*DUE TO UNFORESEEN CIRCUMSTANCES, THIS LECTURE HAS BEEN CANCELLED*
The Institute for Chinese Studies presents "The Centenary of the May Fourth Movement" Lecture Series:
Professor, Department of East Asian Languages and Cultures
Confucius Institute Professor of Sinology
"Su Dongpo’s Artistic Expression in Multiple Genres and Forms"
Flyer: Ronald Egan Flyer
Abstract: One of the ways that Song dynasty writers differed from those of earlier dynastic periods was that they excelled in writing in an ever-increasing number of literary forms. It became common in the Northern Song for writers to develop talents in shi poetry, ci songs, the rejunvinated fu rhapsody, and more prose forms (including the relatively new biji) than their Tang dynasty counterparts had tried, or at least more than the major Tang poets had excelled at. For us today, this new genre versatility of Song writers leads to the intriguing phenomenon of a single author having multiple voices or personas, as he or she tailors self-expression to the conventions and proclivities of each form. Su Dongpo was a leader in this Song dynasty exploration of such expressive diversity, and we find many examples of him sounding quite different when writing on the same topic and even on the same occasion in different forms. Which voice is the real Su Dongpo? This may not be the right question to ask.
For Su Dongpo and many of those influenced by him, this creative versatility did not stop with literary composition. Su was also intensely interested in multiple art forms, including music and the visual arts (calligraphy and painting). (A long-lost painting attributed to him, “Rock and Tree,” reappeared in 2018 and is set to be auctioned off by Christie’s in Hong Kong, where it is expected to fetch a fabulous price.) Actually, Su’s calligraphy is far better represented in surviving works. His interest in these arts is also attested in hundreds of poems and colophons he left on them. These arts and his writings about them may properly be viewed as another way that Su Dongpo’s expressive multiplicity manifested itself and created a model for a new kind of wenren in later Chinese culture. This talk explores some possible explanations for Su’s range of literary and artistic pursuits and raises questions about their interconnections.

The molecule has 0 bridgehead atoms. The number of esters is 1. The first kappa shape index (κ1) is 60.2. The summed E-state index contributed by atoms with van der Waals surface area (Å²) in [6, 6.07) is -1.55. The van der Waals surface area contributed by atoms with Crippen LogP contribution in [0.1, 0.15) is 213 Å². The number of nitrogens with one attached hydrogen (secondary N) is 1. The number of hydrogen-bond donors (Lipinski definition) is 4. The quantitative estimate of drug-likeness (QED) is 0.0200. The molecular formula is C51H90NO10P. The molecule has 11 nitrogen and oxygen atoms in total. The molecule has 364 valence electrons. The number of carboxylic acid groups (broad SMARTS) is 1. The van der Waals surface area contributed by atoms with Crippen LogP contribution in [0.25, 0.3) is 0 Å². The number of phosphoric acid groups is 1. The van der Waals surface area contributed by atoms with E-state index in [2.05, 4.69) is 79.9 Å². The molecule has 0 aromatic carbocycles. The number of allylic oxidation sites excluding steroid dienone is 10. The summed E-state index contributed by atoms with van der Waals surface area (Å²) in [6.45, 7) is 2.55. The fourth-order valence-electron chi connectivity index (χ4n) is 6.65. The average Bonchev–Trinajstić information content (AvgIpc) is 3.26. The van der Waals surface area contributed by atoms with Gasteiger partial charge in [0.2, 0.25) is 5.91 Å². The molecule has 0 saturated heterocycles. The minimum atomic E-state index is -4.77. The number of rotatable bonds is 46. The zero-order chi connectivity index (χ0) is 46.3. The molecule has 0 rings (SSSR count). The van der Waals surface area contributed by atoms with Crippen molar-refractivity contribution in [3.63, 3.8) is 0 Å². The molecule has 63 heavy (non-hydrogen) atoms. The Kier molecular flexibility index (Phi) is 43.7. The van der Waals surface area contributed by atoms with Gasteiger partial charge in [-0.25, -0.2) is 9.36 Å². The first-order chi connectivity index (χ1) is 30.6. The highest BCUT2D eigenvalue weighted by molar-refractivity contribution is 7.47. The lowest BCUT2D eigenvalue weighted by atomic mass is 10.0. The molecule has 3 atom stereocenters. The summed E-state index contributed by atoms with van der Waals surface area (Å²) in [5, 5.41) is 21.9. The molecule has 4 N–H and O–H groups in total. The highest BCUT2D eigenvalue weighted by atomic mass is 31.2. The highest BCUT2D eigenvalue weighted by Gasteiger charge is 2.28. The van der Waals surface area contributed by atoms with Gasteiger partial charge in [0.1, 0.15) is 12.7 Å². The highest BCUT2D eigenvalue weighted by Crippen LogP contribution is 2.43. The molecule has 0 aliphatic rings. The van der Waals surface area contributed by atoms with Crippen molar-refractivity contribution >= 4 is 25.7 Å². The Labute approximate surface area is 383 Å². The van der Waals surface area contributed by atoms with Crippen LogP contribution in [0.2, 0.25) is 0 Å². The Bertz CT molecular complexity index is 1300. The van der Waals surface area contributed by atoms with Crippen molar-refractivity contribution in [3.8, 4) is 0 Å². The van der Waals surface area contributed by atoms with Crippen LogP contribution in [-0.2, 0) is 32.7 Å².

Bio: Ronald Egan is Confucius Institute Professor of Sinology in the Department of East Asian Languages and Cultures at Stanford University. He received his Ph.D. in Chinese literature from Harvard University. His research focuses on Chinese literature, aesthetics, and cultural history of the Tang-Song period. His publications include books on the literary works and lives of Ouyang Xiu and Su Shi, the latter entitled Word, Image, and Deed in the Life of Su Shi. He has also published a general study of innovations in Song dynasty aesthetic thought, entitled The Problem of Beauty: Aesthetic Thought and Pursuits in Northern Song Dynasty China, now available in a Chinese edition from Shanghai Ancient Books Publishing Company. He is also the translator of selected essays from Qian Zhongshu’s Guanzui biani, which appeared as Limited Views: Essays on Ideas and Letters by Qian Zhongshu. His most recent book is a study of the works and reception history of Li Qingzhao, entitled The Burden of Female Talent: The Poet Li Qingzhao and Her History in China (Harvard University Press, 2013), also now available in a Chinese edition. He has previously taught at the University of California at Santa Barbara, UCLA, Wellesley College, and Harvard.
This event is supported by OSU's Department of East Asian Languages and Literatures and by a U.S. Department of Education Title VI grant to The Ohio State University East Asian Studies Center.